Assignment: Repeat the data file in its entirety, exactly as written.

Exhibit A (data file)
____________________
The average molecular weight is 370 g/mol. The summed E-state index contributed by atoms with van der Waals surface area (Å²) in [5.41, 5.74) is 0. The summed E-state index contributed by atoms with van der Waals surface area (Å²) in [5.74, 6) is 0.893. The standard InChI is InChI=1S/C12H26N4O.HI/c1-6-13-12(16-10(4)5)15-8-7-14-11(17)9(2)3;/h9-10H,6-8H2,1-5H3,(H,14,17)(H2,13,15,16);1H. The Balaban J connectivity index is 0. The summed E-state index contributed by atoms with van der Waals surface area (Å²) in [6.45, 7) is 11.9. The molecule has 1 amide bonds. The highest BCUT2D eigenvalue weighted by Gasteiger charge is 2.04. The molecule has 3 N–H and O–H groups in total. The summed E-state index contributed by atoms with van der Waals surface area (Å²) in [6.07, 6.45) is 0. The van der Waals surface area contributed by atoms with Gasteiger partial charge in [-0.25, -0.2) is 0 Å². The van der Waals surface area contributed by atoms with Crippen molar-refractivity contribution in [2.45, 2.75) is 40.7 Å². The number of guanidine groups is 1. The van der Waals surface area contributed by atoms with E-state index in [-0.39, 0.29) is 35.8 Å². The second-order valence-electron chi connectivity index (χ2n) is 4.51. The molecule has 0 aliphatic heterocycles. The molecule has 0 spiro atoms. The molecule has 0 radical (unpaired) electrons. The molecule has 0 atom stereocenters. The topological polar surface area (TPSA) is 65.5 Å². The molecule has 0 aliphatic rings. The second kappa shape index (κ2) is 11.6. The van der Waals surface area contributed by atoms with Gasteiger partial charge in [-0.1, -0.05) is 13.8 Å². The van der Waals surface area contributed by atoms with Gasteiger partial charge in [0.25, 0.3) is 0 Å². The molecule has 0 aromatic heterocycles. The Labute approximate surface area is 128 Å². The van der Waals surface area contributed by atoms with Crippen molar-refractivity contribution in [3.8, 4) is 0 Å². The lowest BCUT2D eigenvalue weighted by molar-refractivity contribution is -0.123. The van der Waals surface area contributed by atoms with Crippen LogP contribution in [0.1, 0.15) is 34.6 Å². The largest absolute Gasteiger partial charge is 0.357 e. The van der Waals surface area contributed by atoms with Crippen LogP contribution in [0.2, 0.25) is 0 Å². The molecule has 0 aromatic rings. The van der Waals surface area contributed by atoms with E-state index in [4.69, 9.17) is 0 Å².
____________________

The average molecular weight is 370 g/mol. The summed E-state index contributed by atoms with van der Waals surface area (Å²) in [5.41, 5.74) is 0. The summed E-state index contributed by atoms with van der Waals surface area (Å²) in [5.74, 6) is 0.893. The standard InChI is InChI=1S/C12H26N4O.HI/c1-6-13-12(16-10(4)5)15-8-7-14-11(17)9(2)3;/h9-10H,6-8H2,1-5H3,(H,14,17)(H2,13,15,16);1H. The Balaban J connectivity index is 0. The summed E-state index contributed by atoms with van der Waals surface area (Å²) in [6.45, 7) is 11.9. The molecule has 1 amide bonds. The highest BCUT2D eigenvalue weighted by Gasteiger charge is 2.04. The molecule has 3 N–H and O–H groups in total. The summed E-state index contributed by atoms with van der Waals surface area (Å²) in [6.07, 6.45) is 0. The van der Waals surface area contributed by atoms with Gasteiger partial charge in [-0.25, -0.2) is 0 Å². The van der Waals surface area contributed by atoms with Crippen molar-refractivity contribution in [2.45, 2.75) is 40.7 Å². The number of guanidine groups is 1. The van der Waals surface area contributed by atoms with E-state index in [-0.39, 0.29) is 35.8 Å². The second-order valence-electron chi connectivity index (χ2n) is 4.51. The molecule has 0 aliphatic heterocycles. The molecule has 0 spiro atoms. The molecule has 0 radical (unpaired) electrons. The molecule has 0 atom stereocenters. The topological polar surface area (TPSA) is 65.5 Å². The molecule has 0 aliphatic rings. The second kappa shape index (κ2) is 11.6. The van der Waals surface area contributed by atoms with Gasteiger partial charge in [-0.1, -0.05) is 13.8 Å². The van der Waals surface area contributed by atoms with Gasteiger partial charge in [0.25, 0.3) is 0 Å². The molecule has 0 aromatic heterocycles. The Labute approximate surface area is 128 Å². The van der Waals surface area contributed by atoms with Crippen molar-refractivity contribution in [3.8, 4) is 0 Å². The lowest BCUT2D eigenvalue weighted by molar-refractivity contribution is -0.123. The van der Waals surface area contributed by atoms with Crippen LogP contribution in [0.1, 0.15) is 34.6 Å². The largest absolute Gasteiger partial charge is 0.357 e. The van der Waals surface area contributed by atoms with Crippen LogP contribution in [0.2, 0.25) is 0 Å². The molecule has 0 aromatic rings. The van der Waals surface area contributed by atoms with E-state index in [4.69, 9.17) is 0 Å².